Along with these provided by the Army, the military has partnered with colleges to create another type of education-by-mail, which has increased the courses available. As many as 700 courses are listed, though the ones taken through the colleges cost up to $20. Fortunately, the Army agreed to pay half, cutting the cost for the soldiers trying to earn an education.
At this time, over 30,000 men have enrolled in this program, and the Army expects around 1,500 new candidates to enter each week. This means that a predicted 100,000 soldiers will be taking or have completed these courses by the end of the year.
While this program may seem hectic at first glance, it is supervised carefully. Soldiers participating meet monthly with an education advisory committee, which oversees the preparation and instruction of the courses. The committee is headed by Colonel Francis T. Spaulding, the former dean of the Harvard University Graduate School of Education.
A soldier who completed a course in economics explained, “This course was necessary for me to get my high school diploma. I think it has helped me directly as a soldier and will help me later too.”
It is unclear how these courses will transfer back to the colleges for credit once the war ends. New York University has declared its support for accepting these courses as valid transfer credits once soldiers return from war. It has also suggested that extra credits be given to those who return, based on the extensive military training they received while overseas.
Not only is education overseas an important aspect of life at war, so is the training and schooling before getting deployed. The military has been working hand-in-hand with colleges and universities to help those ready to get shipped out. At this time, about 400 colleges have agreed to the military training schedule, which not only strengthens young men for the physical aspects of the war, but prepares them intellectually as well. Some of these courses include engineering, aviation, training in navigation, learning the Japanese language, in automobile mechanics and other technological studies.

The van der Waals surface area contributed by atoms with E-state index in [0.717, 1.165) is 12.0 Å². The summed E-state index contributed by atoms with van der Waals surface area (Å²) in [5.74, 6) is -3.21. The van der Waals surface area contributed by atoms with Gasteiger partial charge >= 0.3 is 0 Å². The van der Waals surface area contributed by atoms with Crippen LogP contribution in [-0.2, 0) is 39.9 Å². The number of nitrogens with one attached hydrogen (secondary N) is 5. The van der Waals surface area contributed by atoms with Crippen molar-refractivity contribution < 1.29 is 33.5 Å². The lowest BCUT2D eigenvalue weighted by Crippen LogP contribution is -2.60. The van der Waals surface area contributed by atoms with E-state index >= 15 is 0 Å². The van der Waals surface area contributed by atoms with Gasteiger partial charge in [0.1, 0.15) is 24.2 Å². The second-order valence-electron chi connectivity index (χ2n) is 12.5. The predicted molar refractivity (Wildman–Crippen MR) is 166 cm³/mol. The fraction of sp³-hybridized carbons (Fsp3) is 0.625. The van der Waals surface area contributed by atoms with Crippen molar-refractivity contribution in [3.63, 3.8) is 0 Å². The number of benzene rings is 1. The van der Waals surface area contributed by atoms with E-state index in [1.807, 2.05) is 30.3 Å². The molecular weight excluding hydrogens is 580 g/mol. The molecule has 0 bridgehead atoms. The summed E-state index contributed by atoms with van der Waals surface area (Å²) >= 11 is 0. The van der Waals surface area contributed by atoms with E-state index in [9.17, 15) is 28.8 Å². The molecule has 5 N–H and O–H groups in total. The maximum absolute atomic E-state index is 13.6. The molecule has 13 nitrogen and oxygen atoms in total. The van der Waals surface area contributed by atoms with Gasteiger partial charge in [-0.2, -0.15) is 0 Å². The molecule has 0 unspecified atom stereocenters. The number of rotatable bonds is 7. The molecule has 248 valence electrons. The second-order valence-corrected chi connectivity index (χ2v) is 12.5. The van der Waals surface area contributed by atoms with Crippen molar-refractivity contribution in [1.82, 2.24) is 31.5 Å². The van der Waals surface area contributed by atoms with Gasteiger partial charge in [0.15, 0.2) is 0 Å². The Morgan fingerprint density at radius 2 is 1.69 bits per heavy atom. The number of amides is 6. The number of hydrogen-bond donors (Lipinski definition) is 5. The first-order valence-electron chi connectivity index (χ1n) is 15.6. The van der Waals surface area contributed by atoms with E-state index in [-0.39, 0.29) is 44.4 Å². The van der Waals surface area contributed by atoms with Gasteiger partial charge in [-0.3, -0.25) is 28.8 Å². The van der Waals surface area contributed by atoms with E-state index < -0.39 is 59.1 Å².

For those not directly involved in the fighting overseas, one might reach the point in his or her daily lives where the soldiers seem like nothing more than pawns in a bigger plan—the pieces placed forward just to win the war. After all, when looking at reports of Allied victories and defeats, why wouldn’t one think that? The information relayed back to the U.S. people is always that of the bigger picture . . . Are the Allies winning or losing the war?
However, the determination to educate these young men—before, during, and after the war—is a sign of how highly the military regards its soldiers. They are not just viewed as weapons to be used against the enemy. They are valued (for their bravery, strength, and heart), and U.S citizens know now that the military understands the importance of education.
Fine, B. (1943, February 21). COLLEGE SPEEDS PLANS FOR ARMY-NAVY TRAINEES. New York Times, p. E7.
Fine, B. (1943, June 27). TROOPS ALL OVER WORLD TAKE COURSES BY MAIL. New York Times, p. E9.
Great Books at Camp. (1942, July 20). TIME, 40(3), 40.